Buoyed by boosts in their annual capital expenditure funding, two Ahold Delhaize USA (ADUSA) brands (divisions) – Giant/Martin’s and Stop & Shop – will open new store formats before the end of 2018.
Giant’s new entry, an urban small format store in Philadelphia – Giant Heirloom Market – will open in December while Stop & Shop debuted its new updated look earlier this month with 21 remodeled stores in the Hartford, CT market. Each brand will spend about $70 million in capital improvements in 2018.
To better understand the evolution of these moves, let’s review some history.
In December 2014, Ahold USA opened a new, perishables-driven small format store (3,700 square feet), Everything Fresh, on Walnut Street in Center City Philadelphia. The store was to serve as a laboratory for the big retailer’s recently formed small-format division.
Nine months later, that single store experiment expanded into bfresh, a 10,000 square foot unit that the company opened in another urban setting – Allston, MA.
Another bfresh store opened later in 2015 in tony Fairfield, CT and met with poor results closing within six months. When Ahold announced it was merging with Delhaize in June 2015, the focus on expanding its small-format division seemed to wane as the now even larger retail prioritized other initiatives.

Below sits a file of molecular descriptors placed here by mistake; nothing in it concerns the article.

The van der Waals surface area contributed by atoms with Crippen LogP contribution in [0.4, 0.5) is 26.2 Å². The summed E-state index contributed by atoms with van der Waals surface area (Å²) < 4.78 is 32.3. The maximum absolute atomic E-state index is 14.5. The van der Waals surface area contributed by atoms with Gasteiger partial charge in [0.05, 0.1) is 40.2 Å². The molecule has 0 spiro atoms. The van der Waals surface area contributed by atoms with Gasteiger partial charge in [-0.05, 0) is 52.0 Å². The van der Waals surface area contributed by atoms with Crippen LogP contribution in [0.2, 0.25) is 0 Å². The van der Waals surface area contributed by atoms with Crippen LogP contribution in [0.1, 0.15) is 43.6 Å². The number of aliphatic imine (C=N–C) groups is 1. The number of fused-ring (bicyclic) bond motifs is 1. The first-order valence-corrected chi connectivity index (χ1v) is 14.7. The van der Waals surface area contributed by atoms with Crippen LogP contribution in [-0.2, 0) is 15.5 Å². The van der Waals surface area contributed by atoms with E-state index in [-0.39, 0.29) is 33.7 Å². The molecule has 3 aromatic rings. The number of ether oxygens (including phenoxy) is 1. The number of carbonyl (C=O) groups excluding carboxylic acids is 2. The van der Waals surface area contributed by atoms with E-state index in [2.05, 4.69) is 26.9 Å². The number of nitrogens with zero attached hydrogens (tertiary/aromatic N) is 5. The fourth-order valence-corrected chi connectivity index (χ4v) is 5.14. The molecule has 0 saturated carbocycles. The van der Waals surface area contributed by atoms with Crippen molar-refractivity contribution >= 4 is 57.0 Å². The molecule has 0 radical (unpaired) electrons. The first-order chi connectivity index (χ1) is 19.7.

In the past three years, new bfresh units have opened in Brighton, MA and Somerville, MA. The company also announced in mid-2016 that it had secured four locations in Philadelphia – Bainbridge Street, Chestnut Street (University City), South Street and North 2nd Street – and would build new small format units. Except those locations remained dormant as the small-format concept seemingly slipped further into oblivion.
In January 2018, Ahold Delhaize USA began its new decentralized structure giving the company’s brands autonomy over its stores. At Giant/Martin’s, that meant that newly installed president Nick Bertram would have responsibility for those unused sites (which Ahold Delhaize USA still controlled). The company said those stores were still being considered for small-format usage, but not under the bfresh banner.
On October 4, Giant announced that its location on Bainbridge Street would be converted to a new concept – Giant Heirloom Market – which is expected to open in December.
About 60 employees will be hired at the 9,500 square foot store which will include such unique features as a plant-based foods department, a produce chef and the option of mobile app driven scan & go (cashierless) checkout.